A student-created health care clinic in Kibera, Kenya, named for Johanna Justin-Jinich, receives grant from Newman’s Own Foundation
Last year, two students from Wesleyan founded the first tuition-free school for girls in Kibera, Africa’s largest slum, located in Nairobi, Kenya. This year, they’ve teamed with three more Wesleyan students and medical experts to create a health care clinic on the same site.
Pictured in center, Kennedy Odede '12 and Jessica Posner '09 operate the non-profit organization Shining Hope for Communities in Kibera, Kenya.
The Johanna Justin-Jinich Memorial Clinic of Kibera will be the first community-driven clinic in Kibera that specializes in women’s health. The student-created Shining Hope for Communities non-profit organization will preside over the clinic’s construction and daily operation.
Johanna Justin-Jinich was shot and killed off campus during her junior year at Wesleyan in May, 2009.
More than $37,000 in construction seed-funds has been provided to Shining Hope for as part of a $53,000 grant from Newman’s Own Foundation in support of The Johanna Justin-Jinich Memorial Clinic of Kibera. Additional funds from the grant will also fund an on site Green Bio-Latrine Center.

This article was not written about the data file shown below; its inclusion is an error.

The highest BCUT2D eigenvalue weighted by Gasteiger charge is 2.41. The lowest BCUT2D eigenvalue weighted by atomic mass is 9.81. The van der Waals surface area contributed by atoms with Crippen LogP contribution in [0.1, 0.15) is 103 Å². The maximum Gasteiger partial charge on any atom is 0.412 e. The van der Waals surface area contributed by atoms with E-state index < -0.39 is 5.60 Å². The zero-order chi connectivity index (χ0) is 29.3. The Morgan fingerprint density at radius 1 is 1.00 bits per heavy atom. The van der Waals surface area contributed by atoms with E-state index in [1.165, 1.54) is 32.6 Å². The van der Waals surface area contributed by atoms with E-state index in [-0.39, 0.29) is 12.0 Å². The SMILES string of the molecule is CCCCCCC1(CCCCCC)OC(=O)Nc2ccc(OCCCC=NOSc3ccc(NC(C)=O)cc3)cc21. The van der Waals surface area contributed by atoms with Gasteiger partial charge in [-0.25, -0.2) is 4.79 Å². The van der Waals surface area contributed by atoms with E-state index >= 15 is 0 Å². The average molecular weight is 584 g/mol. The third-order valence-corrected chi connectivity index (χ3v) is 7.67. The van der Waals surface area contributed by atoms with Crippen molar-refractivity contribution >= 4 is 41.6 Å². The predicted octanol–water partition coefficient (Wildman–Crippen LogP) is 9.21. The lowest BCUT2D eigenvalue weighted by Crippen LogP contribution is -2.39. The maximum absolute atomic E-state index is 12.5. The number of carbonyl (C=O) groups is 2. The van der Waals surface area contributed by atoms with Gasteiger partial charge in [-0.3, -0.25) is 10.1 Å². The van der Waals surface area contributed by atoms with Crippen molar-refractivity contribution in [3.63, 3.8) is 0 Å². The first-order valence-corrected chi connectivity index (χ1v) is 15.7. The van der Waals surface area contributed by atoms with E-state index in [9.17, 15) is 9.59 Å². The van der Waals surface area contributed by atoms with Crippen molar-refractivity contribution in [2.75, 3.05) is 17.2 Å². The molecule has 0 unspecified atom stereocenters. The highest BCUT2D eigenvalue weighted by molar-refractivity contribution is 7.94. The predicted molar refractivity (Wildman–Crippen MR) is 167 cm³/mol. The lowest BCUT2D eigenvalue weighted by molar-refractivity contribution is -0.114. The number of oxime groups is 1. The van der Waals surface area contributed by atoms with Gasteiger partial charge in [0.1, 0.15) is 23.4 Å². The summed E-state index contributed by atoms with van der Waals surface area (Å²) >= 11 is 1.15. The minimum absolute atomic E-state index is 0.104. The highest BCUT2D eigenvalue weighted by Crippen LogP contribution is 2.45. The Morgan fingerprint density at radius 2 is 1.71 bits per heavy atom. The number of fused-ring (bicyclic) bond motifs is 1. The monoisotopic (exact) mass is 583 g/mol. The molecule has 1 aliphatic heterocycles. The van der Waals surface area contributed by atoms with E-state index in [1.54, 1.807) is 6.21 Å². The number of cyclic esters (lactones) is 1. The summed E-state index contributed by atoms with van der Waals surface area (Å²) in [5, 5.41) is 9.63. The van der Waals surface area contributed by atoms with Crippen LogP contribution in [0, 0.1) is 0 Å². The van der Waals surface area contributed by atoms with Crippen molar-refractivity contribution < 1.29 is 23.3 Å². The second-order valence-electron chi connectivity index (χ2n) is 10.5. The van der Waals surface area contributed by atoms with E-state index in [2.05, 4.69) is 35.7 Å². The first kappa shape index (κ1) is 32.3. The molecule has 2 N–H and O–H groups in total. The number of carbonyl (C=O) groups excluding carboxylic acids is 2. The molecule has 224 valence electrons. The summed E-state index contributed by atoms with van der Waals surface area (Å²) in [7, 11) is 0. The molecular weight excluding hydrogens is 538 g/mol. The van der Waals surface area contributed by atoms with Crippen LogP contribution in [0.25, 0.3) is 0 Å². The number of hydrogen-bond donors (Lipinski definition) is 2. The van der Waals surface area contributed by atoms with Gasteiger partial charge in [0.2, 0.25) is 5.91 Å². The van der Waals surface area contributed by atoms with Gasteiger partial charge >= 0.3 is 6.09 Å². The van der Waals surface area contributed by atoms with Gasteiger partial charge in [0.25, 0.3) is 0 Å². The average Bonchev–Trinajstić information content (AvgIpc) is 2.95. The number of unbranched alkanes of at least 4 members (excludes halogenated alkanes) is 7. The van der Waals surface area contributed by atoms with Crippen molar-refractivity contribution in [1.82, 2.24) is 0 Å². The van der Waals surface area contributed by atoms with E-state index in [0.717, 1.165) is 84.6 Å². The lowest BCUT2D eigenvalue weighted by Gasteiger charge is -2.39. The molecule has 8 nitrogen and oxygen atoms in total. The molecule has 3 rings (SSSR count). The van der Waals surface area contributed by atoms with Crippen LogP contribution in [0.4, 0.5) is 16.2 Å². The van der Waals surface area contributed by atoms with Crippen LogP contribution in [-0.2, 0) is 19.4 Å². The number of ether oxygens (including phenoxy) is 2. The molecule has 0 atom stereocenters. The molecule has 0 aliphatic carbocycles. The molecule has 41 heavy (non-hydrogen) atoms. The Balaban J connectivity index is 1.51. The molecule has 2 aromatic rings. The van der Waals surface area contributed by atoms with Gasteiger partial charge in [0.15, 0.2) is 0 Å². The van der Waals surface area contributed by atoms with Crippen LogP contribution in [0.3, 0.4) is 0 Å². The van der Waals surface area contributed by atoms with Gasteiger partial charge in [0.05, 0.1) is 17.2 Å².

“When I first heard Kennedy Odede and Jess Posner speak about Shining Hope’s work in Kibera, I immediately knew this was the type of program we should look at, and Kennedy and Jess were the type of committed young people we want to encourage,” said Bob Forrester, president of Newman’s Own Foundation. “We are proud to support Shining Hope.”
Shining Hope for Communities also operates the Kibera School for Girls and the Shining Hope Community Center. The Kibera School for Girls was also the recipient of a 100 Project for Peace grant in 2009.
Designed to initially serve 5,000-6,000 Kibera residents annually, the Johanna Justin-Jinich Memorial Clinic will be a community-driven initiative staffed by a Kenyan nurse five days a week in tandem with community health workers and a full-time administrator. A physician will also maintain hours at the clinic one day a week. The clinic is scheduled for construction this summer.
Shining Hope for Communities’ senior administration consists of Executive Director and Kibera native Kennedy Odede ’12; Managing Director Jessica Posner ’09 and Wesleyan students Leah Lucid ’10, Ari Tolman ’10, and Inslee Coddington ’10.
The land and medical permits for the clinic are in hand and the students are now working to secure funding for the future sustainability of the project.
One of the primary health care concerns the students hope the clinic will affect immediately is the issue of reproductive health.
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